Toxicology research and potential regulation involving per- and polyfluoroalkyl substances, also known as PFAS, have been in the news lately. As they apply to drinking water, the American Water Works Association (AWWA) encourages “following the science wherever it may lead.”
But what science?
The U.S. Environmental Protection Agency (EPA), through its Science to Achieve Results Program (STAR), recently awarded almost $8 million to 11 different research institutions “to develop and evaluate innovative methods and approaches to inform human health risk assessment of environmental chemical mixtures.”
Among the recipients of STAR funding related to PFAS are researchers at three different universities.
- Maria Sepúlveda is the principal investigator of a study at Purdue University. “Using a combination of in silico, in vitro, and in vivo tools, this project will test the overarching hypothesis that binding of per- and polyfluoroalkyl substances (PFAS) to hemoglobin is a physiological signal for predicting the toxicity of PFAS mixtures.”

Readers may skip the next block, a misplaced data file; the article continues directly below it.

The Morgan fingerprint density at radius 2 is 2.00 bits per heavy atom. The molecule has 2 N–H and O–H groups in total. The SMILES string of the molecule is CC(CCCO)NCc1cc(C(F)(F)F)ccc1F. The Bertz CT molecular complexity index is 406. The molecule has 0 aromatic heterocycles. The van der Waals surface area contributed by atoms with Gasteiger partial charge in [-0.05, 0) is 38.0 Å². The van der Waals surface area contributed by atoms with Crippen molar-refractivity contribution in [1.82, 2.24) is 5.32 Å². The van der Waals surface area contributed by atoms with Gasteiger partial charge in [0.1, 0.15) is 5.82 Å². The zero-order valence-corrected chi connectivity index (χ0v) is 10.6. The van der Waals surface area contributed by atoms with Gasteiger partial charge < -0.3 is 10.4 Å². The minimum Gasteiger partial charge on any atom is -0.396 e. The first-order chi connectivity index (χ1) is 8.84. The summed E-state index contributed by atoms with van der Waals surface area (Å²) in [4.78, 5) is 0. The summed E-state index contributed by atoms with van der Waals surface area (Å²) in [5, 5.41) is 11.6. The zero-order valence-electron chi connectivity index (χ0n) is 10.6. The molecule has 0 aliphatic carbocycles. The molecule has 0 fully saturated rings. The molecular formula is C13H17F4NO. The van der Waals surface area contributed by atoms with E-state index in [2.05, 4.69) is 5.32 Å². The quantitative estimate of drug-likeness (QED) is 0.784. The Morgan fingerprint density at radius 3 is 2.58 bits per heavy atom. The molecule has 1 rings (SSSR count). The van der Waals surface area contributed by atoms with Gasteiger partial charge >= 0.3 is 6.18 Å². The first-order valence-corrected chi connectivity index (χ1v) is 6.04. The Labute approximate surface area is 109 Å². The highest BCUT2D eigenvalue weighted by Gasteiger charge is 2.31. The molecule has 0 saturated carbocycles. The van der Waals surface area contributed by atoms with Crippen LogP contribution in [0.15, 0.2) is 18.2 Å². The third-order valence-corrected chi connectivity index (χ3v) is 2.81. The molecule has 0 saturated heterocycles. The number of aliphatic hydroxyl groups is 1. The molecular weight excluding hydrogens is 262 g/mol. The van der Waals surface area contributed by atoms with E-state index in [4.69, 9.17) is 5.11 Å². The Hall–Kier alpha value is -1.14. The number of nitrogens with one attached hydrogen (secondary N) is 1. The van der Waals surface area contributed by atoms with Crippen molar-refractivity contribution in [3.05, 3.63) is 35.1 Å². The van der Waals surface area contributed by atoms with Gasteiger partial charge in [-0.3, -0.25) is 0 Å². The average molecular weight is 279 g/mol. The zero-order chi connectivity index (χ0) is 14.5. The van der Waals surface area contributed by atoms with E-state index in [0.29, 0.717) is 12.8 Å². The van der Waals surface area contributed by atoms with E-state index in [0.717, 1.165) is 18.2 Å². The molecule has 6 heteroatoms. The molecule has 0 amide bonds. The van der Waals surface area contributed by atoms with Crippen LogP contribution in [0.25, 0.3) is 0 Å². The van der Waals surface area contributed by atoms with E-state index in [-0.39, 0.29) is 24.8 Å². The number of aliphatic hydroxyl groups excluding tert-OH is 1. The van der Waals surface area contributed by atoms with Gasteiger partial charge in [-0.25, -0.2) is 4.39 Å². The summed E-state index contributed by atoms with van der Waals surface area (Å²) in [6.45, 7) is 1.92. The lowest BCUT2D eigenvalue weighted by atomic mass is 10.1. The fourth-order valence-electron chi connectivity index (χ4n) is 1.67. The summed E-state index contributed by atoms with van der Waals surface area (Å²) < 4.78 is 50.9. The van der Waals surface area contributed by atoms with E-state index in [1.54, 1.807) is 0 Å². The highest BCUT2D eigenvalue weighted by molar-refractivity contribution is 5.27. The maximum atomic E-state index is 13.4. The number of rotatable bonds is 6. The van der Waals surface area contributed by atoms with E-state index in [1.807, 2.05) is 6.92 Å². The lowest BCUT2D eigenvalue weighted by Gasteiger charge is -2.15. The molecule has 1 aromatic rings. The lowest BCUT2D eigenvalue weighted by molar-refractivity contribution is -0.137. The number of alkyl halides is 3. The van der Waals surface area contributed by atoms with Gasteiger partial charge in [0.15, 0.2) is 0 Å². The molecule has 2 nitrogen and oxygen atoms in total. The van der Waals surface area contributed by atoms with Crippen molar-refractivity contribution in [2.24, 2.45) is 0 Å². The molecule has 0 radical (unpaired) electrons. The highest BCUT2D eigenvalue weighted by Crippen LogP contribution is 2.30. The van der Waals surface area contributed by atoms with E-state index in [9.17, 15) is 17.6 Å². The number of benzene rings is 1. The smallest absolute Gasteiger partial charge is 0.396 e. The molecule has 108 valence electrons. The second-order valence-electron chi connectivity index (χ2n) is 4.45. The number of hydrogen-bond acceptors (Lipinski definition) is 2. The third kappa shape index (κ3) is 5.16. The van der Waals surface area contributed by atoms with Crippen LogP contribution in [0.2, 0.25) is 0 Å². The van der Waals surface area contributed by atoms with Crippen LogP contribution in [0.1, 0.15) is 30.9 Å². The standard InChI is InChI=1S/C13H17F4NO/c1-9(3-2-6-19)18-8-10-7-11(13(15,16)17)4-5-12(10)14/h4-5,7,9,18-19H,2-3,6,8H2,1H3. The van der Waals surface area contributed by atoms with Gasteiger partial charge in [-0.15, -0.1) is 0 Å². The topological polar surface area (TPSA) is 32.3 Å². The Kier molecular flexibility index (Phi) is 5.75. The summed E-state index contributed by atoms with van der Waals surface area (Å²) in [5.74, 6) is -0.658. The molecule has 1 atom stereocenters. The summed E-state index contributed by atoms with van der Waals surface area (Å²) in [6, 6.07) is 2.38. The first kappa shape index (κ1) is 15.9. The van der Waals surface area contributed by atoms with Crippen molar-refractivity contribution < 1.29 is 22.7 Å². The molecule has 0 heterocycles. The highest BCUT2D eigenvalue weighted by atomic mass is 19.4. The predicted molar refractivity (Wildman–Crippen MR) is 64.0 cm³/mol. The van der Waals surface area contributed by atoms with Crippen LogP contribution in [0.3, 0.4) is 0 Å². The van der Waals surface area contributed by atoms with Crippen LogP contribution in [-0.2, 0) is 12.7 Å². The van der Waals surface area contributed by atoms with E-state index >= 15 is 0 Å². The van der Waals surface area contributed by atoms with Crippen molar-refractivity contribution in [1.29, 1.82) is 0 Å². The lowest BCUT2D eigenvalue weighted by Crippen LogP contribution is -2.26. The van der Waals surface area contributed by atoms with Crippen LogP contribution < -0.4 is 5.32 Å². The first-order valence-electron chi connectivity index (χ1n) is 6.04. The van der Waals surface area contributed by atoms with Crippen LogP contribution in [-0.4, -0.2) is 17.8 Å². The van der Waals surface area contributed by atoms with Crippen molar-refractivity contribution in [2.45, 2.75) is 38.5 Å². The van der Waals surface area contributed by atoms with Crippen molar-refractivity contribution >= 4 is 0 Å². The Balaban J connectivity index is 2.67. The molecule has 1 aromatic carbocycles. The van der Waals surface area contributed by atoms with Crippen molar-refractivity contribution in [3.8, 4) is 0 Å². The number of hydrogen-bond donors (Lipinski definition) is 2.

- Diana Aga is the principal investigator of a study at the University of Buffalo that will “integrate in vitro and in silico high throughput testing with in vivo tests using a zebrafish model to evaluate the neurotoxicity of PFAS mixtures and their mixtures with other organic contaminants. Researchers will use imaging-based high-throughput tests to assess mitochondrial disfunction and disturbances of neuronal networks.”
- Lili Tang is the lead investigator of a study at the University of Georgia Research Foundation that “aims to develop a quantitative adverse outcome pathway (qAOP) network with advanced mixtures risk assessment for assessing developmental neurotoxicity (DNT) of PFAS mixtures at multiple levels of biological organization.”
These studies and others will allow us to make educated decisions on potential regulations based on the scientific process.